It’s a bold question, Is psychoanalysis dead or alive? And a complex one. As a practicing psychoanalyst and a true believer, I wish I could make an open-and-shut case that psychoanalysis is very much alive in 2014. I have witnessed firsthand the powerful ways in which psychoanalytic work can bring lasting relief of psychiatric symptoms and also heal the troubled soul. In my experience, not only is psychoanalysis alive, but it is life-giving. But that is not the whole story. Truth be told, here in the United States, psychoanalysis is engaged in a fight for its own life.
Fifty years ago in the United States, psychoanalysis was the treatment of choice for a whole range of people and their difficulties: from the worried well to the very ill. It was trendy; it was respected; and it was the gold standard treatment for what ailed us.
But times have changed—and, in some ways, to good account. Since the 1950’s, the scientific study of mental illness has yielded discoveries that have made monumental advances in the effective treatment of psychological disorders. Most notably, researchers discovered that certain forms of mental illness—from schizophrenia to depression to bipolar disorder to autism—are linked to brain chemistry. As a result of this discovery, medications were developed that were far more effective than the woeful treatments available before. We said a fond farewell to lobotomies, straightjackets, and ice baths. We welcomed psychotropic medications that offered relief for the most severe psychiatric symptoms and helped people find their way back to reality.
But with such advances, our whole mindset as a culture began to shift. The medical model got the upper hand, both in how we think about our psychological troubles and how we go about treating them. Biological explanations, psychopharmacological treatments, and evidence-based therapies became king. We grew suspicious of anything that could not be measured in a lab, on a 5-point Likert scale, or as a cost-benefit analysis. We became the Prozac generation and expected that ten sessions of cognitive behavioral therapy or behavior modification would do the trick.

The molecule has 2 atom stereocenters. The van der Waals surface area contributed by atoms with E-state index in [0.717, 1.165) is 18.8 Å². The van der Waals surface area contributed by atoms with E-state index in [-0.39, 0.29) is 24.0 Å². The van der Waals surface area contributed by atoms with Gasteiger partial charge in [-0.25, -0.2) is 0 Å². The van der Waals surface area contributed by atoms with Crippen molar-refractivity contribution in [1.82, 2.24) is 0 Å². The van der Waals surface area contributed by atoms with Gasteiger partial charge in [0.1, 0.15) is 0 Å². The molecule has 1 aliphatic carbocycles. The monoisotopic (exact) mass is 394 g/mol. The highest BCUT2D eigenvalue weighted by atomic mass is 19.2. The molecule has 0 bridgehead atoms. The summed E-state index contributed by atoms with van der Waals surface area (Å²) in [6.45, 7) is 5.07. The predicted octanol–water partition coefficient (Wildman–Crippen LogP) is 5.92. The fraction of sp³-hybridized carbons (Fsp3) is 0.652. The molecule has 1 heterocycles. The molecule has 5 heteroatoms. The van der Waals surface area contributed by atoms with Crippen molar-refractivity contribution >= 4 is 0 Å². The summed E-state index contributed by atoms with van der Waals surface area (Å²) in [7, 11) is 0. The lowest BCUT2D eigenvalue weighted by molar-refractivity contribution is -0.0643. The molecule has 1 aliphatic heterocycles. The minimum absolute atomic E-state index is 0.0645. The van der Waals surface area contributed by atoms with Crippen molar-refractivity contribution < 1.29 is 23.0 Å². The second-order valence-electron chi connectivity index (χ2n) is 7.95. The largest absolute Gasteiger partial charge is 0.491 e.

Not only did we become a fast-food nation, we became a fast-therapy nation, too.
With this cultural shift, many people lost confidence in psychoanalytic therapies. They took too long, cost too much, and lacked the focus on immediate, measurable outcomes. Given the changing atmosphere, these criticisms were understandable and needed to be addressed. But for many years, psychoanalysts mostly kept quiet, ironically resistant to change. Some stuck their heads in the sand, too tied to their theories and their heroes. Others dug in, reluctant to submit to the microscope of research, claiming that the sacred analytic endeavor could not and should not be reduced to laboratory study. Most had difficulty waking up to the need to make their discipline user-friendly, relevant, and more practical. Fewer and fewer mental health professionals went into training to become psychoanalysts, and fewer and fewer patients sought their help.
But that wasn’t the end of the story. Some psychoanalysts began to wake up to the need for change. In an honest, straight-shooting article, Blue Skies or Dinosaurs: The Future of Psychoanalysis, Nigel Burch and Mary Pat Campbell of the British Psychoanalytic Council put it this way: “To the vast majority of society psychoanalysis is irrelevant… The current generation, it seems, wants help that provides a quick fix, not what they sometimes term ‘navel gazing’… If our profession is to survive, other than as an anachronistic rump, it has to be seen to be making a meaningful contribution to society. We have no ‘God given’ right to survive, and we will only survive if we can examine ourselves and make real changes.”